An IIT grad who handled United Airlines’ 9/11 nightmare is IndiGo’s new captain

Another flight.
Another flight.
Image: Reuters/Regis Duvignau
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As airline turbulence goes, not many can equal Ronojoy Dutta in experience and insights. His battle scars from the global aviation industry’s worst nightmare, the 9/11 attacks, stand testimony to that.

And InterGlobe Aviation, which owns India’s low-cost private carrier IndiGo, must have counted on just that when it announced yesterday (Jan. 24) that Dutta has been appointed CEO of the company.

The airline, India’s biggest by market share, is in need of some drastic manoeuvres. It posted a loss of Rs652 crore ($92million) in the July-September quarter of financial year 2019—the first time it went into the red since listing on the stock exchange three years ago. It corrected course in the October-December quarter, but profits were about 75% lower year-on-year at Rs190.9 crore.

While 67-year-old Dutta’s been working on a five-year business plan for IndiGo ever since he was made a principal consultant in December, now he will be in direct control.

Soaring into global skies

Brought up in Shillong, Meghalaya, in India’s northeast, Dutta is a graduate of the Indian Institute of Technology Kharagpur and an MBA from Harvard Business School.

He joined United Airlines in the US in 1984 and went on to serve as its chairman from 1999 to 2001. Indeed, he was only the second Indian to head an American airline—the first, none other than IndiGo co-founder Rakesh Gangwal, who was CEO and chairman of US Airways from 1998 to 2001 (Gangwal also worked at United from 1984 to 1994—his time there coinciding with Dutta’s).

Ronojoy Dutta.
Image: AP Photo/Manish Swarup

Dutta has described his years at United as “the best thing that happened to me.” Perhaps, it was also the worst.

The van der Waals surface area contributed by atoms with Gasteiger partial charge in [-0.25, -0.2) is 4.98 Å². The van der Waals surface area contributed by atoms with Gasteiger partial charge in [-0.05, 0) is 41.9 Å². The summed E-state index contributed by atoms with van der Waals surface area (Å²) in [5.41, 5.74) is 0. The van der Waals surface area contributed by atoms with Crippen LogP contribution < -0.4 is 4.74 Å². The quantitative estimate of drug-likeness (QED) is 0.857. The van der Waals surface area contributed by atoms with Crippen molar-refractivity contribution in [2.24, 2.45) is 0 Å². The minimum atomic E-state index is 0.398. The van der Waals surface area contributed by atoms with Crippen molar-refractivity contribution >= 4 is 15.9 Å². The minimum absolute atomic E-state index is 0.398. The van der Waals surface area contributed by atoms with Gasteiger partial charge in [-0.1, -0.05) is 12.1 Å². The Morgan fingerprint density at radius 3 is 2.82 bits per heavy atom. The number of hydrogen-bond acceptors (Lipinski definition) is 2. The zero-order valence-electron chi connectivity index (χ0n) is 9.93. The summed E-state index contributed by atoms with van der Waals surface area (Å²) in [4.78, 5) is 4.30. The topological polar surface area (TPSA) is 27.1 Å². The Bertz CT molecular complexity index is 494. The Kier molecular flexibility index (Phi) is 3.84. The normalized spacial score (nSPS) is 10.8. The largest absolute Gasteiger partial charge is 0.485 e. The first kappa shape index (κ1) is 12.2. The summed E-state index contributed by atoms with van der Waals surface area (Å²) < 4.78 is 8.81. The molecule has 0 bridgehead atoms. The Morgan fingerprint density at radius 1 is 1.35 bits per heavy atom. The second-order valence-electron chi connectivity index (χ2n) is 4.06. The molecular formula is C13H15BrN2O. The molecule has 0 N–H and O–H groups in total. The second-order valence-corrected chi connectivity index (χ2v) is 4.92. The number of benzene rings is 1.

On Sept. 11, 2001, hijackers crashed a United flight into the World Trade Center in New York and another in Pennsylvania.

The airline was already making losses, and 9/11 dealt the final blow. Passenger traffic dropped in the months following the attack. In 2002, United filed for bankruptcy with nearly $1 billion in debt. Dutta was forced to quit with a $1.6 million payout.

He returned to India as an advisor to Air Sahara in 2004, and was appointed CEO after a few months. The airline had then just launched its international route from Chennai to Colombo, and Dutta helmed its rapid expansion, registering a 35% annual growth in revenue. He quit the company after Air Sahara was bought out by Jet Airways, the country’s oldest private airline.

His arrival at IndiGo last year ruffled a few feathers. Senior advisor and CEO-appointee Greg Taylor quit days after he was made consultant last December, prompting co-founder Rahul Bhatia to take over as interim CEO. The airline had been hunting for a boss after former president Aditya Ghosh quit last year, joining the Gurugram-based hospitality startup OYO.

Piloting IndiGo

Dutta takes charge as IndiGo is rapidly expanding its fleet. The carrier added 55 new planes last year, bringing its fleet size to 208 aircraft, and plans an even faster addition this year, Bhatia said on an earnings call earlier this week.

But the airline’s margins are thinning. IndiGo is not alone or the worst-faring in the Indian aviation industry in this regard though.

Throughout last year, airline firms have faced trouble due to rising fuel prices and a depreciation of the Indian rupee weighing down on dollar-denominated expenses. IndiGo’s full-service competitors Jet Airways and Air India are exploring debt-restructuring options amid mounting losses. SpiceJet, another low-cost carrier, has posted losses for two consecutive quarters

But IndiGo is only expanding its market share on the back of rapid fleet expansion. And after dominating the domestic market, it is increasingly looking beyond Indian shores. During this week’s earnings call, both Bhatia and Dutta emphasised plans to expand IndiGo’s international connectivity, a goal where the new CEO’s decades of expertise would be a major asset.

“For far too long, Indians have not played a role on the world stage,” Dutta told Outlook magazine over a decade ago. “It’s high time we did.” 

Whether that time has finally arrived, one must wait and watch.